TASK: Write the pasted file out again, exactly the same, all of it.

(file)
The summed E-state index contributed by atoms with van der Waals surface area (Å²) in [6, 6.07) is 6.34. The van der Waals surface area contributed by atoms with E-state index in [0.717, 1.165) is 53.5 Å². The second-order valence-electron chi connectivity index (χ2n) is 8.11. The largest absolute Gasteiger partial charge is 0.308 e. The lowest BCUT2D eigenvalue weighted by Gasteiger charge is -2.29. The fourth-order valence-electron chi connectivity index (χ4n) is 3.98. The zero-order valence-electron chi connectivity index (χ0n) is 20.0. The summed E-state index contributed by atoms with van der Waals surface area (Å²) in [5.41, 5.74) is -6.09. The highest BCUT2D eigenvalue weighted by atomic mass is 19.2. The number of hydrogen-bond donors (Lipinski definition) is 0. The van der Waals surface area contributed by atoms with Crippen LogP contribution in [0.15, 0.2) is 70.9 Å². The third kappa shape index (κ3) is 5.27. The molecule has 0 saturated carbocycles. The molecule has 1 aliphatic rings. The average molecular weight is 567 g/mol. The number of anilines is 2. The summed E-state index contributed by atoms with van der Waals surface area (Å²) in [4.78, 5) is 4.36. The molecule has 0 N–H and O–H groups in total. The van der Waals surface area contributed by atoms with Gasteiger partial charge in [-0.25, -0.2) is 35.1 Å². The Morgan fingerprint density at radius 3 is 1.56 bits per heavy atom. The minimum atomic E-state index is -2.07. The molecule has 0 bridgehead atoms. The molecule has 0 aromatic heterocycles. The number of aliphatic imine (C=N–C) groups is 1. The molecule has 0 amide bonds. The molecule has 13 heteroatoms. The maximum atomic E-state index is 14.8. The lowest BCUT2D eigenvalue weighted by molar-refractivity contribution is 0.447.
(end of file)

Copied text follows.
The summed E-state index contributed by atoms with van der Waals surface area (Å²) in [6, 6.07) is 6.34. The van der Waals surface area contributed by atoms with E-state index in [0.717, 1.165) is 53.5 Å². The second-order valence-electron chi connectivity index (χ2n) is 8.11. The largest absolute Gasteiger partial charge is 0.308 e. The lowest BCUT2D eigenvalue weighted by Gasteiger charge is -2.29. The fourth-order valence-electron chi connectivity index (χ4n) is 3.98. The zero-order valence-electron chi connectivity index (χ0n) is 20.0. The summed E-state index contributed by atoms with van der Waals surface area (Å²) in [5.41, 5.74) is -6.09. The highest BCUT2D eigenvalue weighted by atomic mass is 19.2. The number of hydrogen-bond donors (Lipinski definition) is 0. The van der Waals surface area contributed by atoms with Crippen LogP contribution in [0.15, 0.2) is 70.9 Å². The third kappa shape index (κ3) is 5.27. The molecule has 0 saturated carbocycles. The molecule has 1 aliphatic rings. The average molecular weight is 567 g/mol. The number of anilines is 2. The summed E-state index contributed by atoms with van der Waals surface area (Å²) in [4.78, 5) is 4.36. The molecule has 0 N–H and O–H groups in total. The van der Waals surface area contributed by atoms with Gasteiger partial charge in [-0.25, -0.2) is 35.1 Å². The Morgan fingerprint density at radius 3 is 1.56 bits per heavy atom. The minimum atomic E-state index is -2.07. The molecule has 0 bridgehead atoms. The molecule has 0 aromatic heterocycles. The number of aliphatic imine (C=N–C) groups is 1. The molecule has 0 amide bonds. The molecule has 13 heteroatoms. The maximum atomic E-state index is 14.8. The lowest BCUT2D eigenvalue weighted by molar-refractivity contribution is 0.447.